I had women who I respected so much, and they were interested in the direction that I wanted to see our board move. As I told them when I was inducted, I saw my role as a little bit old school, a little bit new. I felt the need to keep our decision-making process stay in line with the goals and generosity of the past hundred years while still moving forward in a technologically fast-moving environment. We had people to honor who had long been overlooked. We had celebrations and tragedies and everything in between that affected all of us and we stayed strong as a board. I felt like my opinions were sought out and ideas were followed. These very strong and wonderful women raised me up to lead at a level that I hadn’t expected.
I have so much respect and gratitude for the women on the JCC Chicago Women’s Board. While they stand in the shadows and do their good deeds, they set an example of the incredible strength bound in a group of women. I stand on their shoulders and feel strong, capable, and proud. How lucky am I to lead these amazing women!”
Ayelet Lazar is a Junior at Lane Tech High School. She joined JCC Chicago’s Seed613 Fellowship because she is always looking for new ways to help others around her in any way possible. She is a competitive dancer for Inside Out Dance Crew and competes hurdles for her school’s track team. Outside of this, she is a madricha at her synagogue and has attended Ramah Overnight in Wisconsin for 8 years, to which she will return to as a Counselor. Ayelet hopes to go into the medical field in the future so that she can make an impact on the world around her.
Jacqueline Carroll works for the Simon Wiesenthal Center as the Director of the Mobile Museum of Tolerance. She serves on the Board of the Decalogue Society of Lawyers and acts as co-chair to Decalogue’s Committee Against Anti-Semitism and Hate. Jacqueline had been a litigator for 15 years, spending 11 of those years at the Cook County State’s Attorney’s Office, both as a prosecutor and civil rights attorney. She has published articles about anti-Semitism and was awarded the Decalogue and Arab American Bar Association’s coveted Building Bridges Award in 2021. Her earliest memories of JCC Chicago were attending preschool, swim, and gymnastics classes at Bernard Horwich JCC. In the fall, her step-grandson will be starting preschool at the JCC in Berkley, CA.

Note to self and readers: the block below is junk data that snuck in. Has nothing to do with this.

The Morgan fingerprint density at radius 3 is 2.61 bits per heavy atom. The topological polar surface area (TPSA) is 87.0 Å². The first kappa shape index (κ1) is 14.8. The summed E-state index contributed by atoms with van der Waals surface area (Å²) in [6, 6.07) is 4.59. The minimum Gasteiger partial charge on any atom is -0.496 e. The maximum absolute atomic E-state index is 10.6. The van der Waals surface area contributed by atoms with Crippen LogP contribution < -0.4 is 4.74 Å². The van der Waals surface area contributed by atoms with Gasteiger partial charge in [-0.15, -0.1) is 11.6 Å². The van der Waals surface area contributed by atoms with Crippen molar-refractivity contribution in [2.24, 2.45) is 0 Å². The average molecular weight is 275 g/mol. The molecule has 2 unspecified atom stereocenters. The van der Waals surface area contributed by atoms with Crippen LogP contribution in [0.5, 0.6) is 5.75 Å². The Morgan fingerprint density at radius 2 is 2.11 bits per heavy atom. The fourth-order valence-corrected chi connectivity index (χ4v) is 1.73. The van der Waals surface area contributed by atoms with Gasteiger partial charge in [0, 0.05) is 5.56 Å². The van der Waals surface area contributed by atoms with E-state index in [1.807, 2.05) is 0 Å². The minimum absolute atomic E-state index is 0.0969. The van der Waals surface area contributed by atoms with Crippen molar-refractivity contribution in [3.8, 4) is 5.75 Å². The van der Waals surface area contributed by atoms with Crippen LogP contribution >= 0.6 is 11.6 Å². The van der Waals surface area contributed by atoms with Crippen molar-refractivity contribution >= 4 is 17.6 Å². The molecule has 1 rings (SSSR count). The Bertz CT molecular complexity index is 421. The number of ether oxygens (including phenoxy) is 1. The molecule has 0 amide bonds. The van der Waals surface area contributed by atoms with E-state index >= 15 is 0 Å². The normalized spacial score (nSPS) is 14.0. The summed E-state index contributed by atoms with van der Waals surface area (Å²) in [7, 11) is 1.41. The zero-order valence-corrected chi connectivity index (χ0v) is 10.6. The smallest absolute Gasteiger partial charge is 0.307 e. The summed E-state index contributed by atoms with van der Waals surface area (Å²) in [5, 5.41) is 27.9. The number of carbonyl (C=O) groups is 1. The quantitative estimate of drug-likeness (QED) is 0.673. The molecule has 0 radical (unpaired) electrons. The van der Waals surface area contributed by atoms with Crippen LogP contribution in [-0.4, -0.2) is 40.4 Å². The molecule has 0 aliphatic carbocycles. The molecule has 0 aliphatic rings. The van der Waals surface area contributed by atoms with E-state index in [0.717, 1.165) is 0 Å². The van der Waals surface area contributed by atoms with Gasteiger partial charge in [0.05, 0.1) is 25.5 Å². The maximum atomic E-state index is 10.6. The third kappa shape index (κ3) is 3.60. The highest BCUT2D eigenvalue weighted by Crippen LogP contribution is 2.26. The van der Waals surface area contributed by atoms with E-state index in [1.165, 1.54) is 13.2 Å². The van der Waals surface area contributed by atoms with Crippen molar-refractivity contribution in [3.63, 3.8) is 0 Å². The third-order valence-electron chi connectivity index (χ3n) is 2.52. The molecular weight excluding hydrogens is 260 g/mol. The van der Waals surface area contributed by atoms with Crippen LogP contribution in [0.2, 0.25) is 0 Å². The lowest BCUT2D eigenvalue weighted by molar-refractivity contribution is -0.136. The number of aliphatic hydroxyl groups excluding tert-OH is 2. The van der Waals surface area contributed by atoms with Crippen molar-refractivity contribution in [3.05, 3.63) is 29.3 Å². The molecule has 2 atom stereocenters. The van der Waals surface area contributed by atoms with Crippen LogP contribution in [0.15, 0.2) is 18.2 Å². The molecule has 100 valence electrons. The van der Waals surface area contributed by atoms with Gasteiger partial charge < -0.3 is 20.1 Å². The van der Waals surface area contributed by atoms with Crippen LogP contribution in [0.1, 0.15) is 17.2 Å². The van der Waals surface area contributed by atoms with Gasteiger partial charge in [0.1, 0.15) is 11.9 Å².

Suzie Ritter is the current President of the JCC Chicago Women’s Board and as such, a representative on the JCC Chicago Board. Suzie is a graduate of Cornell University and earned a law degree at Georgetown University Law Center. She was a partner with the law firm of Rosenthal and Schanfield, concentrating her practice in Mergers and Acquisitions before retiring to raise her family and actively serve on several charitable boards, all serving the needs of children and disabled adults. She has held many leadership positions in her 35 years of charitable activities. Suzie and her husband David were part of a group of founding members of KIDSS for Kids, an organization aimed at assisting Lurie Children’s Hospital in contributing to the well-being of children and their families. She was also a member of the Board of the District 103 Learning Fund and of Riverside Foundation. She is passionate about the work done at the J and has worked to provide meaningful opportunities to children at the camp and the preschool levels. She is especially interested in continuing the work done by the JCC Women’s Board in granting opportunities to the Chicago area camps to bring new ideas to life. Suzie and David reside in Riverwoods and have three sons, Danny, Jason, and Brian. Watching her boys grow up and thrive through their own camp experiences has given her the impetus to work toward ensuring that as many needy children as possible can have the opportunity to thrive and enjoy the chance to just be a kid, even if only for a summer!